If Ibani-se takes off as planned, its cost will rise significantly: thousands of islanders could end up on antiretroviral drugs priced at perhaps $60 per month. De Korte is confident that the Global Fund and other sources will help to foot the bill. But a spokesman for the fund, Jon Liden, says that public–private partnerships are “not as easy in practice as we had thought”. Efforts to fight AIDS in Nigeria, he says, have varied tremendously in quality; on several occasions, the fund has not renewed grants to Nigeria, “due to poor performance”.

Addressing the stigma

World AIDS Day saw the project off to an auspicious start though, and the king's words provided some assurance that the initiative has buy-in at the right levels. “We are pleased that the king has given his support,” says Ibiba Chidi, a project manager for Ibani-se.

For now, one of the project's focal points will be education. Stigma continues to surround AIDS on Bonny Island: health workers have uncovered very few people who admit to being HIV-positive. At the ceremony, a woman who was billed as speaking for people who are HIV-positive said she was, in fact, speaking out for a friend who is.

The other focal point, again reflecting data from the baseline survey, will be the activities of sex workers on the island. Project officials estimate that some 500 prostitutes work in Monkey village, on the main drag between the NLNG residential compound and the gas plant, where men gather at night to meet girls.

25-year old Joy Odudu runs a makeshift wooden bar in the ramshackle village. “I came to the island to work, but was looking for a job for a year and none was coming,” she says. She claims that site managers wanted a bribe of 40,000 naira (more than US$300) from women seeking employment there.

Odudu, whose arm was shot by river bandits, says that about half the men who frequent her bar after dark are expatriates, and that some of them will pay girls extra not to use condoms. She says she doesn't know how often this happens — “we can't follow them into their rooms” — but that arguments between clients and girls, and between girls, have exposed the practice. One Australian worker, she asserts, was paying girls $300 or $400 for nights of unprotected sex.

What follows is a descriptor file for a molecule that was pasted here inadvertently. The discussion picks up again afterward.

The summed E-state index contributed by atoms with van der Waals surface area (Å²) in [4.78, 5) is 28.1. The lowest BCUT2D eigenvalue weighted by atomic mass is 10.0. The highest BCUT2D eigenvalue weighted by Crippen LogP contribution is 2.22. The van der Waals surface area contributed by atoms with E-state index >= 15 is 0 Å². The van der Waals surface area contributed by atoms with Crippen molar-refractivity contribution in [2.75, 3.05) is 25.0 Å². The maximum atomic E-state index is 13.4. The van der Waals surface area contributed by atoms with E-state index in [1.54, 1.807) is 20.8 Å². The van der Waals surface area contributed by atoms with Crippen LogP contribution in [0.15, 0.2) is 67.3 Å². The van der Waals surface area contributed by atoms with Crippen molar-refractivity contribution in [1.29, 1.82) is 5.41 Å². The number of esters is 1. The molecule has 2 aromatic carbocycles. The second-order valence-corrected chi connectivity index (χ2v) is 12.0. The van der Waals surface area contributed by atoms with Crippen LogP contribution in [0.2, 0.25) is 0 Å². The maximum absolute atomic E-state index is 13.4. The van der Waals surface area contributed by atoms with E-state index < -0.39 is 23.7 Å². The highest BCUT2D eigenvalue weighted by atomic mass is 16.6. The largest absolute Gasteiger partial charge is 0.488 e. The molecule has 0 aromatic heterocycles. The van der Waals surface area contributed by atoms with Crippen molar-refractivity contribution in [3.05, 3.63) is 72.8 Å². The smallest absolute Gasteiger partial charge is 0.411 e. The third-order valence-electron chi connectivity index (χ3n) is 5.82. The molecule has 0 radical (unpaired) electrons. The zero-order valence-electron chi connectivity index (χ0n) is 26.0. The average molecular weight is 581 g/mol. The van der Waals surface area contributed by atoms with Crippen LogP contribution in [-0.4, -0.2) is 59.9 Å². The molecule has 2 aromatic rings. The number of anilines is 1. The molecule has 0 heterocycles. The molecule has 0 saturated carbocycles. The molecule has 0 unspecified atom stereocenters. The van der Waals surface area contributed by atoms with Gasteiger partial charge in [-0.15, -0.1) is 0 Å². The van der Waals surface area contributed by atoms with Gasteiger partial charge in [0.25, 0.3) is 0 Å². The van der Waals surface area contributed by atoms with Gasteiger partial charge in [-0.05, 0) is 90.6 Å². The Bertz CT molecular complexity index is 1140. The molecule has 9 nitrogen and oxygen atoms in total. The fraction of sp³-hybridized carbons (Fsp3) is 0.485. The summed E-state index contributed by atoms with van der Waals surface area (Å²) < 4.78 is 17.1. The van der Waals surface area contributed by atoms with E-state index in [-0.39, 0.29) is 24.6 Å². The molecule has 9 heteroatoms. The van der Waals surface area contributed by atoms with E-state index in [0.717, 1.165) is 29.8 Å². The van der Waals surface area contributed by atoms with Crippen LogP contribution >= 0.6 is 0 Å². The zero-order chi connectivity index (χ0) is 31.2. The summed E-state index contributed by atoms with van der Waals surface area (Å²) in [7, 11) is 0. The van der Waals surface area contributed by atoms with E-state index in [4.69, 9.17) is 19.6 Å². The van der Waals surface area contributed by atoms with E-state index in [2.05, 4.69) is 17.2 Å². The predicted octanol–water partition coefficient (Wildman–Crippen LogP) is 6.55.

A nightly curfew, introduced after three oil workers were kidnapped on Bonny Island last August, is hurting business, Odudu says. But the expatriates are still coming, curfew or no curfew, says Peters Kunamon, headman of a section of Monkey village, Odudu's protector and a member of Ibani-se's community interface committee.

Asked about the project itself, both Odudu and Kunamon say it will win their support if it provides them with some material benefit. “It is supposed to be voluntary — but we need to eat,” says Kunamon, who also runs a pharmacy store in the village that will sell condoms. “The project is good if it gives us something.” Kunamon mentions something else that others are not keen to point out: women with day jobs on the site, he alleges, are also 'working' there at night.

Lucy, a girl at the bar, is just as direct. As she realizes that visitors are here for a chat, not for sex, her mood swings between charm and irritation. “You want jiggy-jiggy? Condoms or no condoms — what does it matter?” she asks sarcastically, voice rising. “We have to pay 100 naira here for water, to wash in the morning. We need to eat! We have nothing!”

Setting the scene

Back inside the compound at the close of World AIDS Day, the Sun goes down soon after six, as it does all year round so near the equator. Soon after, as the curfew takes effect, engineers converge on the open-air cocktail bar, where local musicians provide some outdoor entertainment. It's an attractive setting, with elegant log cabins and decks and an outdoor pool whose racing section is 49 metres long. If it were an olympian 50 metres, apparently, the law would require NLNG to open it to the public; in this intensely fortified zone, that wouldn't do at all.

Buckley is there, on what happens to be his last day as production manager. Next week, he is off to run an even larger (and more peaceable) liquefied-gas facility in Oman. He relaxes with a beer and a group of friends, most of whom sport polo shirts and chinos, the international uniform of the professional man at rest.

But all around the outer reaches of the extensive bar pavilion, smartly dressed Nigerian girls who don't look at all like petrochemical engineers are hanging out. Their teeth and eyes sparkle in the evening light, they have the great posture you only get from learning to balance ten litres of water on your head at the age of four, and they're keen to strike up conversation with strangers. “Five thousand naira,” one of them whispers, by way of introduction. “All night long!”


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Colin Macilwain writes for Nature from Edinburgh.

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Macilwain, C. On the Brink. Nature 445, 140–143 (2007).